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Pepys Link To Historic Musical Instrument – Seminal English Spinet to Sell at Bonhams

Bonhams is to sell the earliest surviving English spinet in its Fine Musical Instruments sale on 10 March 2008, New Bond Street, London.

englishspinet.jpgThe magnificent instrument, which dates from 1668, corresponds exactly to a spinet which Pepys describes having bought in his renowned diary. Made by Charles Haward, a well-known harpsichord maker, it is estimated to fetch £8,000-12,000.

Slightly smaller than a harpsichord, spinets became fashionable in the 1660s. The first spinet is thought to have been made by anItalian artisan but Charles Haward, a leading London harpsichord maker quickly followed suit. The instrument is one of only six surviving spinets by Charles Haward and is apparently the earliest known English spinet.

A similar instrument by Charles Haward dated 1689 can be found in the National Music Museum at the University of South Dakota. The spinet to be sold by Bonhams is inscribed with the words “CAROLUS HAWARD fecit” and has a walnut case, with an oak stand.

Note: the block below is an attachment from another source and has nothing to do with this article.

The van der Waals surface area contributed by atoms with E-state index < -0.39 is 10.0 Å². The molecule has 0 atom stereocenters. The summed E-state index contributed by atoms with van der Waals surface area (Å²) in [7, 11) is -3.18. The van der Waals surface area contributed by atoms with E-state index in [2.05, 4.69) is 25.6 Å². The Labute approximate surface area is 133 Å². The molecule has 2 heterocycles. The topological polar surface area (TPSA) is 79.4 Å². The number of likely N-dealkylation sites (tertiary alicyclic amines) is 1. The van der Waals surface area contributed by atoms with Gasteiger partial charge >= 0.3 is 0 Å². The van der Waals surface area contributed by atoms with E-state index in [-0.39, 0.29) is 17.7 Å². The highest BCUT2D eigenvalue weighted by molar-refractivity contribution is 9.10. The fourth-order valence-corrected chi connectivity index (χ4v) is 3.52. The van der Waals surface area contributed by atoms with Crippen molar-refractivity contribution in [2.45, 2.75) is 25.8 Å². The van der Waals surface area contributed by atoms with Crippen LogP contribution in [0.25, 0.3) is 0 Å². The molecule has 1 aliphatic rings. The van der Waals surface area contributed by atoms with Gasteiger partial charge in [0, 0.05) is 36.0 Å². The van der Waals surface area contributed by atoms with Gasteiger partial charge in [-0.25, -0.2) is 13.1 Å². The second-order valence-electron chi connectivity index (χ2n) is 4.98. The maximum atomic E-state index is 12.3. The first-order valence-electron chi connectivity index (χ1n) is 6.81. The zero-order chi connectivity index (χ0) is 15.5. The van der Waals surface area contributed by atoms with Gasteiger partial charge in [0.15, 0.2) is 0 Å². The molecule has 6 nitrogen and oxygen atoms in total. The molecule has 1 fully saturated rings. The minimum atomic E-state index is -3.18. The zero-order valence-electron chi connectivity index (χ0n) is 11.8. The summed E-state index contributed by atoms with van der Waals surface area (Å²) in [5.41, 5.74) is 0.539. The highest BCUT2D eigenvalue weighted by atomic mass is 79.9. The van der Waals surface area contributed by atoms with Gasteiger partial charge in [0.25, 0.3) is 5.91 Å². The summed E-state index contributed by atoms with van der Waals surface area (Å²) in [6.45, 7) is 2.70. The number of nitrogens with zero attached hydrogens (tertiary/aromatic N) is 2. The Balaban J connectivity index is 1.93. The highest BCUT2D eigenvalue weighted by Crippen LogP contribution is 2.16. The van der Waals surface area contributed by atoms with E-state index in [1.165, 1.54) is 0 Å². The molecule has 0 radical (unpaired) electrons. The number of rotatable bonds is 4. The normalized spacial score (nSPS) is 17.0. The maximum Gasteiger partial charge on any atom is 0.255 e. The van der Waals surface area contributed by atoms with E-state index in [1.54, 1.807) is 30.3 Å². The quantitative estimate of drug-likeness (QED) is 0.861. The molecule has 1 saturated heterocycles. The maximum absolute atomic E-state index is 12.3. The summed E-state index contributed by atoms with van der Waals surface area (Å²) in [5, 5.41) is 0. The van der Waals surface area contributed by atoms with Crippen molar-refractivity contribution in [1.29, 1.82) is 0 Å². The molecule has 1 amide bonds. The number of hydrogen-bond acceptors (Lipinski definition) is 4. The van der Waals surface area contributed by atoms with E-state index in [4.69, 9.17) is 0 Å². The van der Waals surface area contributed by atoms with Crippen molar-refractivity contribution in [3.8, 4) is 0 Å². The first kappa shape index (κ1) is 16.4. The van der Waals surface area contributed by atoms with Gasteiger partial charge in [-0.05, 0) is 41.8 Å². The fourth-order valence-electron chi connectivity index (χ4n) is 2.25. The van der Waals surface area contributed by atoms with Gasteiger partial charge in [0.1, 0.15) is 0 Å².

Philip Scott, Head of Bonhams Musical Instruments Department says: “This is a breathtaking example of early English craftsmanship. Made during the Restoration during a time of celebration, it will appeal to both collectors and institutions”.


On 4 April 1668, Samuel Pepys, who was passionately interested in music, describes having visited Haward at his workshop:

“To White Hall. Took Aldgate Street in my way, and there called upon one Haward that makes virginals, and there did like of a little espinette, and will have him finish it for me… for I had a mind to a small harpsichon, but this takes up less room, and will do my business as to finding out chords, and I am well pleased that I have found it.”

Entries made later that year confirm that Pepys called on Haward again and that he paid five pounds for the spinet, which was delivered to his house on 15 July 1668.

A naval administrator and prominent Member of Parliament, Samuel Pepys is most famous for his detailed private diary, which he kept between 1660-1669. The diary is one of the most important accounts of London in the 1660s and includes eyewitness accounts of the restoration of the Monarchy, the Great Plague of London in 1665, the Great Fire of London in 1666 and the arrival of the Dutch fleet in the Second Anglo-Dutch War.